The predominant bacterial flora in the milk from the farms studied belonged to species of the genera Staphylococcus, Arthrobacter and Serratia. The lactic acid bacteria species L. lactis and E.faecalis were detected in about 25% of the milk samples. B. linens was detected systematically in milk from farms using zero-grazing.
The association between bacterial species and farm management practices shows that it is eventually possible to identify factors in farm management that can be used to improve control over the microbiological quality of milk intended for cheese production, independently of the region studied. The milking machine and especially its cleanness were determining factors for bacterial species diversity in the milk samples. Herd health management was also a key factor for the balance of the bacterial flora. Inferior herd health conditions and infrequent monitoring favoured contamination with S. fonticola or Staphylococcus spp.
When hygiene standards are observed, particularly those applying to milkers, the fact that direct contact between milking parlours and the goats housing enriches the milk in L. lactis (a lactic acid bacteria of technological interest in cheese production) is an interesting result that merits further investigation. The latter conclusion needs to be examined in more detail through molecular analysis of the L. lactis strains present in the environments close to the herd (fodder, bedding, udders, air) to evaluate their similarity with the strains present in the raw goats milk, for greater understanding of the sources of L. lactis. This future work would make it possible to identify the main origin of the strains of L. lactis found in the milk.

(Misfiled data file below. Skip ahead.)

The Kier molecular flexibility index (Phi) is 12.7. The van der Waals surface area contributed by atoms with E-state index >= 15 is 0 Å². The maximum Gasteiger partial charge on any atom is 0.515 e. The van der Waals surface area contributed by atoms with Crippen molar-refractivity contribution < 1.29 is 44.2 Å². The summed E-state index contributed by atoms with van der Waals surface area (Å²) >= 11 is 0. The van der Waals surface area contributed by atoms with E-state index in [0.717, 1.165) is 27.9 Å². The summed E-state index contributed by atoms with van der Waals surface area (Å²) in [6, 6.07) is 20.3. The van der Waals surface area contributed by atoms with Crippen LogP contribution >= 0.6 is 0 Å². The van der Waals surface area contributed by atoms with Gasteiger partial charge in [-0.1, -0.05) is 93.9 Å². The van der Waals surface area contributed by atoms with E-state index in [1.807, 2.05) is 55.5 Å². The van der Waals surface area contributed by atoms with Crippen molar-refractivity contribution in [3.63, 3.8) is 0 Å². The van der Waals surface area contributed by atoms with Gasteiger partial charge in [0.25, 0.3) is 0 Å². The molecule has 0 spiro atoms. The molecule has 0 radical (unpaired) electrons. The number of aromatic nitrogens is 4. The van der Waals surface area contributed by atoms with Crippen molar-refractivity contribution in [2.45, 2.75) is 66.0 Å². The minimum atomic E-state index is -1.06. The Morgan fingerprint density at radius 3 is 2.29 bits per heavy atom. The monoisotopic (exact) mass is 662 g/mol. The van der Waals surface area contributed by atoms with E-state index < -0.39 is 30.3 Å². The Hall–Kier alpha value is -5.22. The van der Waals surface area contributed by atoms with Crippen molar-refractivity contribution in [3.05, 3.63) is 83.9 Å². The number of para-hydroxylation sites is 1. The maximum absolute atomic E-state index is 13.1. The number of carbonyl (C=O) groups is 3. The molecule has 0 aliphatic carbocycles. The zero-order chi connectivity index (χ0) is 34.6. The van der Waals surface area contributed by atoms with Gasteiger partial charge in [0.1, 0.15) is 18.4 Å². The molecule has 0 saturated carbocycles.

The authors would like to thank the technicians and farmers from the Pelardon and Rocamadour regions for their involvement in this study and Jean-Claude Ogier for his help in the microbial analysis. This study was supported by the Midi-Pyrénées Conseil Régional and the association GALA (Janzé, France).